On November 9, the DOJ announced that a money services business (MSB) agreed to enter into a deferred prosecution agreement (DPA) and pay $100 million for failing to maintain an effective anti-money laundering program and for aiding and abetting wire fraud. The DOJ alleged that over a roughly five year period (2004-2009) the MSB profited on thousands of transactions processed on behalf of agents known to be involved in an international fraud scheme. The MSB’s senior management deferred to sales department executives and ignored recommendations from the MSB’s fraud department that certain agents known to be engaged in fraud be terminated, according to the DOJ. Moreover, the DOJ states that the MSB systematically and willfully failed to meet AML obligations under the Bank Secrecy Act, including by failing to (i) implement policies or procedures to file the required Suspicious Activity Reports (SARs) when victims reported fraud on transactions over $2,000, (ii) file SARs on agents known to be involved in the fraud, (iii) conduct effective AML audits of its agents and outlets, (iv) conduct adequate due diligence on prospective and existing agents by verifying that a legitimate business existed, and (v) sufficiently resource and staff its AML program.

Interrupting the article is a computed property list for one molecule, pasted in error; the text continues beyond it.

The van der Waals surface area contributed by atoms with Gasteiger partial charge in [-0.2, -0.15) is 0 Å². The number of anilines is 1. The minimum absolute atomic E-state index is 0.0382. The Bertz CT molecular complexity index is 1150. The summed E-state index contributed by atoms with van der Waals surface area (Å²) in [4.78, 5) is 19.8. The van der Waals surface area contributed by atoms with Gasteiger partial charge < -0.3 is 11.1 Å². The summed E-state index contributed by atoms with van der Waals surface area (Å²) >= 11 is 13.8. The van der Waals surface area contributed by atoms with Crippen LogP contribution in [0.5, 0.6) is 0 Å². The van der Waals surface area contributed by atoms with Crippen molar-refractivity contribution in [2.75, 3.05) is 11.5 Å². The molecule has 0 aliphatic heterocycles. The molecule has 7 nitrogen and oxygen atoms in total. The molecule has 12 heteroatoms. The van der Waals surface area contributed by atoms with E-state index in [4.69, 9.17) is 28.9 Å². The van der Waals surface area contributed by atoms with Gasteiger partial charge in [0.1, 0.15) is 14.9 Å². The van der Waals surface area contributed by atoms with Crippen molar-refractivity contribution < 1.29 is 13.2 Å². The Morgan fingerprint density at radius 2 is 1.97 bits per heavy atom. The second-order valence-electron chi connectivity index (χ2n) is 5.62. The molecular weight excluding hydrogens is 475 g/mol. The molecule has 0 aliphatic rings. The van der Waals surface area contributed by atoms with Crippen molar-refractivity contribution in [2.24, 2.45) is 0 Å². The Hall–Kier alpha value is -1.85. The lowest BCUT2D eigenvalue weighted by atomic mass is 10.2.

Pursuant to the DPA, the MSB must (i) create an independent compliance and ethics committee of the board of directors with direct oversight of the chief compliance officer and the compliance program, (ii) adopt a global anti-fraud and anti-money laundering standard to ensure that their agents throughout the world will, at a minimum, be required to adhere to U.S. anti-fraud and anti-money laundering standards, (iii) adopt a bonus system that rates all executives on success in meeting compliance obligations, with failure making the executive ineligible for any bonus for that year, and (iv) adopt enhanced due diligence for agents deemed to be high risk or operating in a high-risk area. The MSB also agreed to retain an independent monitor that will oversee implementation and maintenance of these enhanced compliance obligations, evaluate the overall effectiveness of its anti-fraud and anti-money laundering programs, and report regularly to the DOJ.